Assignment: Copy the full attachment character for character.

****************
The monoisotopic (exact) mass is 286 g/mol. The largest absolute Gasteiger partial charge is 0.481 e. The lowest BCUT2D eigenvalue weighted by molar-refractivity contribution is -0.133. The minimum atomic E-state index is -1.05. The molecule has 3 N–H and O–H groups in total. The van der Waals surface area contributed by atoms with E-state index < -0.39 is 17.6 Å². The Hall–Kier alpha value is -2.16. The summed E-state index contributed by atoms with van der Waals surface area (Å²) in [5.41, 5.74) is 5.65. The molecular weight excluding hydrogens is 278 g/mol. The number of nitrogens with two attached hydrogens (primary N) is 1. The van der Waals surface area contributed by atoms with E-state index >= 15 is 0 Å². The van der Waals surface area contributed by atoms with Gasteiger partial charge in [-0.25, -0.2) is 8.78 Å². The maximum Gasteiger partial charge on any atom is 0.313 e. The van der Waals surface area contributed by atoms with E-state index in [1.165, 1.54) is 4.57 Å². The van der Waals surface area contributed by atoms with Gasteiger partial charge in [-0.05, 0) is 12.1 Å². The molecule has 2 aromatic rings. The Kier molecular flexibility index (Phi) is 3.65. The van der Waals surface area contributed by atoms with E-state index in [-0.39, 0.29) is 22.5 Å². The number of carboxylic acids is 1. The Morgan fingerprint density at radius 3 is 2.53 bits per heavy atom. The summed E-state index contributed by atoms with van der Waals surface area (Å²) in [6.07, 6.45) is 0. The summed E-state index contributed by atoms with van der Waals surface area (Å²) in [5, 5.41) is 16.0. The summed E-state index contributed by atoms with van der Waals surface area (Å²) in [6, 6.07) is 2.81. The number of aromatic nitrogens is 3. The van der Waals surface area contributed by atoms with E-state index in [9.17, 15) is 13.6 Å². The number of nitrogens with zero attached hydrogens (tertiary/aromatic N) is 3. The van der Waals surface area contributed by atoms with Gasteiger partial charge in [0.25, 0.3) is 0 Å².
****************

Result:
The monoisotopic (exact) mass is 286 g/mol. The largest absolute Gasteiger partial charge is 0.481 e. The lowest BCUT2D eigenvalue weighted by molar-refractivity contribution is -0.133. The minimum atomic E-state index is -1.05. The molecule has 3 N–H and O–H groups in total. The van der Waals surface area contributed by atoms with E-state index < -0.39 is 17.6 Å². The Hall–Kier alpha value is -2.16. The summed E-state index contributed by atoms with van der Waals surface area (Å²) in [5.41, 5.74) is 5.65. The molecular weight excluding hydrogens is 278 g/mol. The number of nitrogens with two attached hydrogens (primary N) is 1. The van der Waals surface area contributed by atoms with E-state index >= 15 is 0 Å². The van der Waals surface area contributed by atoms with Gasteiger partial charge in [-0.25, -0.2) is 8.78 Å². The maximum Gasteiger partial charge on any atom is 0.313 e. The van der Waals surface area contributed by atoms with E-state index in [1.165, 1.54) is 4.57 Å². The van der Waals surface area contributed by atoms with Gasteiger partial charge in [-0.05, 0) is 12.1 Å². The molecule has 2 aromatic rings. The Kier molecular flexibility index (Phi) is 3.65. The van der Waals surface area contributed by atoms with E-state index in [-0.39, 0.29) is 22.5 Å². The number of carboxylic acids is 1. The Morgan fingerprint density at radius 3 is 2.53 bits per heavy atom. The summed E-state index contributed by atoms with van der Waals surface area (Å²) in [6.07, 6.45) is 0. The summed E-state index contributed by atoms with van der Waals surface area (Å²) in [5, 5.41) is 16.0. The summed E-state index contributed by atoms with van der Waals surface area (Å²) in [6, 6.07) is 2.81. The number of aromatic nitrogens is 3. The van der Waals surface area contributed by atoms with E-state index in [9.17, 15) is 13.6 Å². The number of nitrogens with zero attached hydrogens (tertiary/aromatic N) is 3. The van der Waals surface area contributed by atoms with Gasteiger partial charge in [0.25, 0.3) is 0 Å².